Snow: Final question for this segment. Without necessarily commenting on your individual firms or maybe by name on any firms that you work with, are you aware of there having been challenges as private equity as an industry has evolved in getting the kind of more deal transaction-oriented professionals to fully embrace the post-acquisition 100-day plan? Or is it fairly easy to integrate that into the-, we’re going to do the deal and then, we’re going to build the company?

Ospalik: I’ll jump in. I think from our standpoint, it has certainly evolved and it will continue to evolve. At this point, we’re at a stage where I feel really good about how the investment professionals are embracing the 100-day plan. It is a consistent approach that we bring to our investments. We’ll have a session within a week-to-two weeks post closing where we’ll sit down with management that’s well orchestrated. And we go through what does it mean to be a Baird portfolio company, essentially. And from the standpoint of the deal professionals, that is something that I found that they welcome it. It takes questions away from their management team. It allows the management team to understand and develop that cadence, in terms of how we’re going to go move this forward. And to the extent that we’ve done this now more and more with different portfolio companies, it ends up coming off really well. It establishes that rapport in a really positive way because you’re sitting down and going through this and you’re answering questions that your management team will inevitably have. And you may or may not know what those questions are going to be. But the better you come off in that meeting, the better cadence you establish, the better you look in the eyes of the partners that you’re going forward with. And I think it’s a really positive way to kick things off. And our deal teams do that and they embrace it.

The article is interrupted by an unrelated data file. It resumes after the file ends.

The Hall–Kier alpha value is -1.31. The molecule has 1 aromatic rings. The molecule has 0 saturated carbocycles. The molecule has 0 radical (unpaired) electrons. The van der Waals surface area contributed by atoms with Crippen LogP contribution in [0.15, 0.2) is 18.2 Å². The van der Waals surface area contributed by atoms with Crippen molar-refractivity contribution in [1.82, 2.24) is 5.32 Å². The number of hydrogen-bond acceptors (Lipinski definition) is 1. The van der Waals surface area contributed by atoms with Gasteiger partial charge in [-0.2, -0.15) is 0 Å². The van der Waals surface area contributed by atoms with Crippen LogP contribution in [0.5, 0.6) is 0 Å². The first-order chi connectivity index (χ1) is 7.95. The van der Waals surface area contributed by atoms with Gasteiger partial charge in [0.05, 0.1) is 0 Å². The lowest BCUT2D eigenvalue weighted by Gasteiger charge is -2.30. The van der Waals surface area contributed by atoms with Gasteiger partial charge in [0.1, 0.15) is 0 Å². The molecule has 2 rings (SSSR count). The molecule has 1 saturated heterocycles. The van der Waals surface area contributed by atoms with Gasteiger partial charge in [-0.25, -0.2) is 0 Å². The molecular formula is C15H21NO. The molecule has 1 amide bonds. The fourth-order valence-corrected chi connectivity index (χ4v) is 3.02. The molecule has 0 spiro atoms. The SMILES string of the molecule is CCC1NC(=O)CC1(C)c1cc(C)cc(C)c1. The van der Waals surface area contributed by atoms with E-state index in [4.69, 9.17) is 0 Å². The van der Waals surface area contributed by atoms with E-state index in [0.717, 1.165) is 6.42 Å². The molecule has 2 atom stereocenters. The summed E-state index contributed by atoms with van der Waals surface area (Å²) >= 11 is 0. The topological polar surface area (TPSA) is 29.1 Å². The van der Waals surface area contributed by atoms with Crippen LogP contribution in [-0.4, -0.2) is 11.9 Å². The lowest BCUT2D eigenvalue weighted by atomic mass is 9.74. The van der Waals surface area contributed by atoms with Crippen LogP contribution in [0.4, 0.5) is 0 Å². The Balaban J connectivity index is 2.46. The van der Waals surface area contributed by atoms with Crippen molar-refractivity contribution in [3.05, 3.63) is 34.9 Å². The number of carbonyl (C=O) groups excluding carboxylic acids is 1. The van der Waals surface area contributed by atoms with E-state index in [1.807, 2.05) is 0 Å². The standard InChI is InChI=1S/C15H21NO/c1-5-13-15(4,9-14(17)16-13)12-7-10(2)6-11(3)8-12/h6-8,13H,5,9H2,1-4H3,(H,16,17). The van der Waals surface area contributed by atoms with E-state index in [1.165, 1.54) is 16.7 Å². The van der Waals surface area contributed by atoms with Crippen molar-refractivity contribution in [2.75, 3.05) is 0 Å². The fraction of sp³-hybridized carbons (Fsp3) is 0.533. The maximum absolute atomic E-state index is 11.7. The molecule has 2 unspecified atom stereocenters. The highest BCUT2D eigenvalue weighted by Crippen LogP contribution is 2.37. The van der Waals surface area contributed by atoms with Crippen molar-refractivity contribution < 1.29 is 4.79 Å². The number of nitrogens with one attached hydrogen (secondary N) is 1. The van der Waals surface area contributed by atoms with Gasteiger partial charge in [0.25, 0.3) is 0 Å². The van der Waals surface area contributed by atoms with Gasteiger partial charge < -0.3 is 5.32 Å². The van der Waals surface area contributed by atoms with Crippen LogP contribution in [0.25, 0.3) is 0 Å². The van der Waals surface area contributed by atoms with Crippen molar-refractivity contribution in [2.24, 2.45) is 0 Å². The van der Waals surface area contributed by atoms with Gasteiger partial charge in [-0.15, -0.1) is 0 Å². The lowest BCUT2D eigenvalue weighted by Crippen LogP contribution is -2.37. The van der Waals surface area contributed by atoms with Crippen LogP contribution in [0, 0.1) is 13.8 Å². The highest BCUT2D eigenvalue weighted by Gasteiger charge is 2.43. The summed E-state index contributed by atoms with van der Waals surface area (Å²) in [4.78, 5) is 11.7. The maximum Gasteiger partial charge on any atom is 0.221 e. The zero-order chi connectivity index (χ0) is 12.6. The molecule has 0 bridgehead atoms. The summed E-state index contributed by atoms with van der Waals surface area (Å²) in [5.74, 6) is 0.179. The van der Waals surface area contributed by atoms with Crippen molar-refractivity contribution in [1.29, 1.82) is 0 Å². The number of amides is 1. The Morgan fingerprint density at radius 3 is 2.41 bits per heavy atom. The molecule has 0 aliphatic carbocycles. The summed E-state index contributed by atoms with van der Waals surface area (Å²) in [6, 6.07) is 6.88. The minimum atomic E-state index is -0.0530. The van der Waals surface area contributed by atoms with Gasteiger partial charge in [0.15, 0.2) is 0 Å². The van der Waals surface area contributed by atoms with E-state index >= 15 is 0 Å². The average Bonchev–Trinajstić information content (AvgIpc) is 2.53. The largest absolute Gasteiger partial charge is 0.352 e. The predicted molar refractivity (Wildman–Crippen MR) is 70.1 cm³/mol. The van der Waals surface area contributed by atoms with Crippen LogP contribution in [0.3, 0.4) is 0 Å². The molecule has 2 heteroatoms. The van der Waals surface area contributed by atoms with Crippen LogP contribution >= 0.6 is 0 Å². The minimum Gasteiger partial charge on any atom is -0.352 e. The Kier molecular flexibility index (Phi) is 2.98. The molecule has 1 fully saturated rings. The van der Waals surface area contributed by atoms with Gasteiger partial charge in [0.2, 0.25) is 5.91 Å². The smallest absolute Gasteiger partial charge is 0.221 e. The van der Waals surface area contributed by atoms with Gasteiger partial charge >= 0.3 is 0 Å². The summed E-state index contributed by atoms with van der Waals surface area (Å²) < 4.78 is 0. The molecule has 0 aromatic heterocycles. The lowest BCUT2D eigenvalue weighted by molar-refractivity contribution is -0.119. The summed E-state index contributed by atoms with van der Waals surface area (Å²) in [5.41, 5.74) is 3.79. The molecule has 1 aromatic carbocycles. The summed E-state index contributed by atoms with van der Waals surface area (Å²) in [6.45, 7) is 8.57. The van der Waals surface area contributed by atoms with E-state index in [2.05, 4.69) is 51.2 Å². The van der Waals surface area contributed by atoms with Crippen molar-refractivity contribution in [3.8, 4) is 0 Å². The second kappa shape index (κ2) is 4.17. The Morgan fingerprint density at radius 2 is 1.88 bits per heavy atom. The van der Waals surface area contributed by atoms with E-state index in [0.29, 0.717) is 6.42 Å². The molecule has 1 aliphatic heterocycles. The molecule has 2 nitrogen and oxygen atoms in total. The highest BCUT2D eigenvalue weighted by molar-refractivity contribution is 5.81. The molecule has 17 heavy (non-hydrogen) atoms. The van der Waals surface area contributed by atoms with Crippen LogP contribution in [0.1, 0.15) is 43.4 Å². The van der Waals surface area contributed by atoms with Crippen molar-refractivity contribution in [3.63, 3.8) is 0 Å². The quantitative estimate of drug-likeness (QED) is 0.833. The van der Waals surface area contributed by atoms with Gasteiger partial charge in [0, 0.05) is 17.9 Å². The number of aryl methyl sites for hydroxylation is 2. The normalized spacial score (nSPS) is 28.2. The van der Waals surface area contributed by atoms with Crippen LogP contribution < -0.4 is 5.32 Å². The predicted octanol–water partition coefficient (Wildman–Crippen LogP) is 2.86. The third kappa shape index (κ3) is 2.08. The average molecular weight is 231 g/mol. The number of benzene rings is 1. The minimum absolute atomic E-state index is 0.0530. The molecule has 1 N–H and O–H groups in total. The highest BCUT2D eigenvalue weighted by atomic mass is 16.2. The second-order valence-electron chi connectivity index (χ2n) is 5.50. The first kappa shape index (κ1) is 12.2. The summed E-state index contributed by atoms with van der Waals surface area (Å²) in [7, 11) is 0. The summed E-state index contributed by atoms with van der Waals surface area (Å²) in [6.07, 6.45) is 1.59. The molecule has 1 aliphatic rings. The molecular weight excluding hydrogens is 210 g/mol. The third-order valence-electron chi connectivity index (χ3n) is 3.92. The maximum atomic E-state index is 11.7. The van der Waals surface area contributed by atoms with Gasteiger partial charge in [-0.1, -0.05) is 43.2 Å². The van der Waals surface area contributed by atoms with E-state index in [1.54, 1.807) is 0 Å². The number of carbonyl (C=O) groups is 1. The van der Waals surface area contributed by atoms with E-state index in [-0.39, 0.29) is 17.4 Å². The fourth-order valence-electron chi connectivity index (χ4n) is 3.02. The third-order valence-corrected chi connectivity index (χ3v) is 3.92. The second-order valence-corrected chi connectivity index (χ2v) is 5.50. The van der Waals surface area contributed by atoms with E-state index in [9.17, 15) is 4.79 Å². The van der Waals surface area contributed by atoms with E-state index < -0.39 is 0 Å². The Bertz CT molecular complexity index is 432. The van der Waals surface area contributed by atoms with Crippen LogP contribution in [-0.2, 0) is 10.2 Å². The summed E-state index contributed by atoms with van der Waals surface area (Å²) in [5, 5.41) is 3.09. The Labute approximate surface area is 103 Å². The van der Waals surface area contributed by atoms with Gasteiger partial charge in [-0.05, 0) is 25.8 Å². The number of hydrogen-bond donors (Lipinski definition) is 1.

Kleinguetl: Well, I would agree with all those comments because private equity has had a great sense of discipline around this process for a number of years. And I think you contrast that to, say, 15, 20 years ago when you had the rollups and the poof IPO’s. And teams would be off to the next deal and not worrying about how the deal’s executed. And then, wonder why the whole thing collapsed at the end.

The opposite is a case now, private equity tends to be very disciplined and getting value out of the deals. Depending on the investment horizon, they want to focus on three-to-five years, making sure that there’s no lumpy results but kind of an upward trajectory to plan for the next liquidity event. So, big contrast to what things were 15, 20 years ago vis-à-vis some of the poof and rollup-type company where everybody was doing deals and kind of in a frenzied way vis-à-vis what we see today in a very disciplined fashion.

Expert Q&A with Ed Kleinguetl, Managing Director of Grant Thornton

What is the magic of the 100-Day Plan? Why is it such a valuable tool?

Kleinguetl: Well, the reality is why the Hundred Day Plan is important is because at the day of closing, according to general market study, there’s only so much energy towards change. And so on day one, the day of closing, you have maximum velocity, and you’ve got about a hundred days to implement a number of those changes, particularly, in terms of trajectory. After that, people settle back to business as usual, kind of hunker down. And if the right trajectory isn’t set during that period of time, then the value will ultimately not be realized. It doesn’t take two years to figure this out. The hundred–if the first hundred days aren’t correct, it will not be as liable a deal as it should be. That being said, a hundred days actually tends to be more than a hundred days. It is days before closing, to lead up to build velocity going into maximum momentum through the hundred days.

Tell me about what is unique about how Grant Thornton works with Private Equity firms on their 100-Day Plan?

Kleinguetl: Well, there are actually two things that make Grant Thornton unique. First of all, the value creation component, the integration component is part of the transaction advisory services within Grant Thornton, where other firms, that’s part of business consulting, and it’s not typically brought into bear as part of the transaction process. So it’s kind of separate and distinct. Second, within Grant Thornton, there are a number of deep subject matter advisers that can be brought to bear in terms of systems, financial controls, a focus on the human capital components of the business. A focus on customer strategies, so bringing in those key subject matter advisers in the key areas that a client wants to grow, that makes Grant Thornton quite unique.